I had wanted to make an album like this for a long time, but I postponed it for various reasons. I guess I gradually became a more confident singer over the years and so am finally more comfortable with having the vocals at the centre.
What were your main inspirations?
Musically, I have always been a big fan of Devendra Banhart, particularly his earlier albums like Nino Rojo. He released his new album (Ape in Pink Marble) around the same time I was recording Welcome Oxygen, so I would be lying if I didn’t admit that he had inspired me somewhat.
I was also rediscovering Diamond Mine by Jon Hopkins and King Creosote during the writing/recording period. The way that album blends electronics with acoustic guitar so naturally was certainly something that I attempted to assimilate.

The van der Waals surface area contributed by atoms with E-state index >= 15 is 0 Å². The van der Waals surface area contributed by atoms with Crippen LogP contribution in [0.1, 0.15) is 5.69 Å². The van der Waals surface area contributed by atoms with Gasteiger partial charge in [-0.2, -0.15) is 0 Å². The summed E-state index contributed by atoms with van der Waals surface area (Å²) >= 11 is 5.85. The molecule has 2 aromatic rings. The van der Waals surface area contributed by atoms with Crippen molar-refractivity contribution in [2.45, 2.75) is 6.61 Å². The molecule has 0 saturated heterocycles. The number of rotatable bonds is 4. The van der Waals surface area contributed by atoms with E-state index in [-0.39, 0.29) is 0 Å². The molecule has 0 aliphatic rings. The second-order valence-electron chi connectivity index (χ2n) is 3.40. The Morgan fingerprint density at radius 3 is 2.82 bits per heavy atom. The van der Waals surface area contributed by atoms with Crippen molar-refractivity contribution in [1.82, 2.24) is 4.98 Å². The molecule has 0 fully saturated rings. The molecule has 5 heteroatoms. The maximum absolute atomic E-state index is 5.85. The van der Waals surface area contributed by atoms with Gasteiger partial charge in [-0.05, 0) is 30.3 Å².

Since my late teens, I have mostly listened to instrumental artists, and Do Make Say Think have always been a firm favourite. In terms of aesthetics and production sounds / textures, they have been a continual inspiration since day one.
What led you to use mainly voice, guitar and violin on the record?
Aside from having a lack of gear/instruments available at the time, I also felt that I had begun to hide myself behind all of my familiar effects and sound layering. I wanted to strip a lot of that away and see if I could still write a strong song with such a simple set-up. In some way, I wanted to put my song-writing abilities to the test.
How did the move to Portugal impact your music-making?
It had more of an impact than I expected. I had taken a nylon string guitar with me, which was actually the first guitar I ever owned, and fell in love with the sound again after not having touched it for many years. It seemed to be much more at home in that Mediterranean environment – especially since I was often surrounded by Fado music.
Aside from that, there were a lot of life events during the move that were very much a contributor to Lua (an instrumental EP that I recorded whilst there) and Welcome Oxygen.
How did the album come together?